Every year, the National Association for Law Placement (NALP) holds its Legal Recruiting Summit for legal recruiters from law firms and career services professionals at law schools from throughout the country. This year, the annual event was held for the first time at Fordham Law School.
The one-day conference—held on Thursday, January 30, 2020—is an opportunity for professionals to network and learn about trends in the legal job market.
Attendees hear from expert speakers on issues facing law schools, legal employers and law school graduates. While last year’s summit featured programs about communicating with Gen Z through social media and other technology, health and wellness within the legal profession were a top talking point this year. Fordham Law School Dean Matthew Diller mentioned how pleased he was that wellness was included on the agenda.
“It is an incredibly energizing time for our students to be in law school … but, at the same time, students are very anxious. They are aware that the legal profession is changing and changing rapidly and that, as they go out and launch their careers, they will be facing new realities that generations haven’t faced before,” Diller said in his opening remarks. “As we work together, remember the emotional stress and the anxiety that students in all of our law schools face as they go through this process.”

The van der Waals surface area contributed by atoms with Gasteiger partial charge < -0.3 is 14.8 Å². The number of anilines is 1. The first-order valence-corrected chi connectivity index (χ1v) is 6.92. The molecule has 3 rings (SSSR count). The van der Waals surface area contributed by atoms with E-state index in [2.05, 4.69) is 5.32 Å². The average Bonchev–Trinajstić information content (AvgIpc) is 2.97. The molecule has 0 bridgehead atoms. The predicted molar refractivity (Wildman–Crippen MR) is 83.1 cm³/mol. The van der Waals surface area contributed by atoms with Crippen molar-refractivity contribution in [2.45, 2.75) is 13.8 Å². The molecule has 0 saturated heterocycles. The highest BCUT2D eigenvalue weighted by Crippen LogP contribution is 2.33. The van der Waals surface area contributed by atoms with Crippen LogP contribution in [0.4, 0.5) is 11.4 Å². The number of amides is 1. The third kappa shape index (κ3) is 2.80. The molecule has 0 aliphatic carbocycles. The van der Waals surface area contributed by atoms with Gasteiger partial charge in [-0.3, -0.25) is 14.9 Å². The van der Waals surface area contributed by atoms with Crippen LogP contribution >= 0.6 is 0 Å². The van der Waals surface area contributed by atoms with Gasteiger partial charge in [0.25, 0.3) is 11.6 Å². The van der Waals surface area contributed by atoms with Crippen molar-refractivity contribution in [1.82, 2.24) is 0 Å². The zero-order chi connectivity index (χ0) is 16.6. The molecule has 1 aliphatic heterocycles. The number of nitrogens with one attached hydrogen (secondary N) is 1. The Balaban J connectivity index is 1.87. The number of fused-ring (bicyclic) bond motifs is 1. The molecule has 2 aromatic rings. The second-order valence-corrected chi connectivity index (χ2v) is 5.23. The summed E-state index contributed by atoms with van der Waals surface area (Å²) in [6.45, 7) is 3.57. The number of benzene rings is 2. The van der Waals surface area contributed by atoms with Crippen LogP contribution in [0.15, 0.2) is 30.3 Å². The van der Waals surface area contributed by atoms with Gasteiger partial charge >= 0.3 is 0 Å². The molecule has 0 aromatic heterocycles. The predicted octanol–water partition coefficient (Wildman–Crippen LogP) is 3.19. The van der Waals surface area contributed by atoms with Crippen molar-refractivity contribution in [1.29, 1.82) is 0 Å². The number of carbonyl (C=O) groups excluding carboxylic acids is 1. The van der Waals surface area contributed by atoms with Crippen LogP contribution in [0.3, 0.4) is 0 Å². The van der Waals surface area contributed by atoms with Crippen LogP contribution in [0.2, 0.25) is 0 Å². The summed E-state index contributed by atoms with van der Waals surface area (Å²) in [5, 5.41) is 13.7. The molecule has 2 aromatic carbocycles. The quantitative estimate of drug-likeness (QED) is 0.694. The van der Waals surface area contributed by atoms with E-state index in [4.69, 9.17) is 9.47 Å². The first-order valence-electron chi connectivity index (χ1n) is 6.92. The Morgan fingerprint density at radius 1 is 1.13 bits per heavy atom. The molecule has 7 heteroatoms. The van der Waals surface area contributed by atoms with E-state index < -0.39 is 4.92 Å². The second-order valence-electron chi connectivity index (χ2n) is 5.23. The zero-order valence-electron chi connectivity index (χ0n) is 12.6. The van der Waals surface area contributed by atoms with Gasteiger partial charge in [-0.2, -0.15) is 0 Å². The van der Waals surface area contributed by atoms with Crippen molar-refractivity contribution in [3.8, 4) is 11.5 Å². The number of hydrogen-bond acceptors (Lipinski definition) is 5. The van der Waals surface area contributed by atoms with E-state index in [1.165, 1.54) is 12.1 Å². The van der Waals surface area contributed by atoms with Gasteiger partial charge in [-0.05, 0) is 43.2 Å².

NALP Executive Director James G. Leipold highlighted findings from the 2019 recruiting season, noting how the law graduate employment rate (9 to 10 months after graduation) has been increasing since 2014—with the average percentage exceeding 86.7 percent. He also reported there was an increase in the number of job opportunities posted outside of on-campus interviews (OCI) (e.g., direct applications and resume collections). Sixty-five schools reported that one or more of their students received at least one pre-OCI offer for 2L summer employment—up from 57 last year, and 42 the year before. Based on 131 law school responses, 30 percent of respondents saw an increase of more than 15 percent of employers conducting on-campus recruiting in the fall. Thirty-one percent of 118 law school respondents noted an increase of more than 30 percent of employers conducting on-campus recruiting in the spring.